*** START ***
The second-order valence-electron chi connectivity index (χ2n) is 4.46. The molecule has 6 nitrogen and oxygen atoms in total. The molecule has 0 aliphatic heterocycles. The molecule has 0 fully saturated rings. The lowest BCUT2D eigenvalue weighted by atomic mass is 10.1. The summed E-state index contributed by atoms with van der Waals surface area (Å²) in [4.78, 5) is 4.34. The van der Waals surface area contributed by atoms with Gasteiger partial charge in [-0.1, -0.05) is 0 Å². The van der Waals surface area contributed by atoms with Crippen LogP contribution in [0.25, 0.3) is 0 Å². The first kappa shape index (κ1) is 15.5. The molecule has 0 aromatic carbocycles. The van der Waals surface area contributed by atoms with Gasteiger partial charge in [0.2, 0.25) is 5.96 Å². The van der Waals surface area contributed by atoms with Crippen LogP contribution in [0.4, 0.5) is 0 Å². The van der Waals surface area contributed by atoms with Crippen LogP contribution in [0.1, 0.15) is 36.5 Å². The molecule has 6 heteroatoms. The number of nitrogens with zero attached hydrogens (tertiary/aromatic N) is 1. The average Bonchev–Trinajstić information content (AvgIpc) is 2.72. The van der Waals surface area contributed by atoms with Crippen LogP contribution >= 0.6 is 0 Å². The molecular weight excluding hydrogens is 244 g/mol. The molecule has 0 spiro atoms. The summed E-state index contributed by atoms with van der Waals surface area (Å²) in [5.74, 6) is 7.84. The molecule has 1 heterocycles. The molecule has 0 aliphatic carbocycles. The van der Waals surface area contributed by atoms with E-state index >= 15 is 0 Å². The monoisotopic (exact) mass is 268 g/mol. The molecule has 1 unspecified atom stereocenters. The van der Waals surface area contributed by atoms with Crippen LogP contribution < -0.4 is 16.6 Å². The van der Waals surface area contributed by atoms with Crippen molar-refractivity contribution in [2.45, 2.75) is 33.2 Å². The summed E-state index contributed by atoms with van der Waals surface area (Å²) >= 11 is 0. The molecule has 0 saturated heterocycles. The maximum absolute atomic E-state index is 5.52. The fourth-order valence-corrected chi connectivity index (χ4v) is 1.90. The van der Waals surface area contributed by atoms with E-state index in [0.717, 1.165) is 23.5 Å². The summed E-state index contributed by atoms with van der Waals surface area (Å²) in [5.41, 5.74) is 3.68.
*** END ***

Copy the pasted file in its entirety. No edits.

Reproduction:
The second-order valence-electron chi connectivity index (χ2n) is 4.46. The molecule has 6 nitrogen and oxygen atoms in total. The molecule has 0 aliphatic heterocycles. The molecule has 0 fully saturated rings. The lowest BCUT2D eigenvalue weighted by atomic mass is 10.1. The summed E-state index contributed by atoms with van der Waals surface area (Å²) in [4.78, 5) is 4.34. The van der Waals surface area contributed by atoms with Gasteiger partial charge in [-0.1, -0.05) is 0 Å². The van der Waals surface area contributed by atoms with Crippen LogP contribution in [0.25, 0.3) is 0 Å². The first kappa shape index (κ1) is 15.5. The molecule has 0 aromatic carbocycles. The van der Waals surface area contributed by atoms with Gasteiger partial charge in [0.2, 0.25) is 5.96 Å². The van der Waals surface area contributed by atoms with Crippen LogP contribution in [0.4, 0.5) is 0 Å². The van der Waals surface area contributed by atoms with Crippen LogP contribution in [0.1, 0.15) is 36.5 Å². The molecule has 6 heteroatoms. The number of nitrogens with zero attached hydrogens (tertiary/aromatic N) is 1. The average Bonchev–Trinajstić information content (AvgIpc) is 2.72. The van der Waals surface area contributed by atoms with Crippen LogP contribution >= 0.6 is 0 Å². The molecular weight excluding hydrogens is 244 g/mol. The molecule has 0 spiro atoms. The summed E-state index contributed by atoms with van der Waals surface area (Å²) in [5.74, 6) is 7.84. The molecule has 1 heterocycles. The molecule has 0 aliphatic carbocycles. The van der Waals surface area contributed by atoms with E-state index >= 15 is 0 Å². The monoisotopic (exact) mass is 268 g/mol. The molecule has 1 unspecified atom stereocenters. The van der Waals surface area contributed by atoms with Crippen LogP contribution < -0.4 is 16.6 Å². The van der Waals surface area contributed by atoms with Crippen molar-refractivity contribution in [2.45, 2.75) is 33.2 Å². The summed E-state index contributed by atoms with van der Waals surface area (Å²) >= 11 is 0. The molecule has 0 saturated heterocycles. The maximum absolute atomic E-state index is 5.52. The fourth-order valence-corrected chi connectivity index (χ4v) is 1.90. The van der Waals surface area contributed by atoms with E-state index in [0.717, 1.165) is 23.5 Å². The summed E-state index contributed by atoms with van der Waals surface area (Å²) in [5.41, 5.74) is 3.68.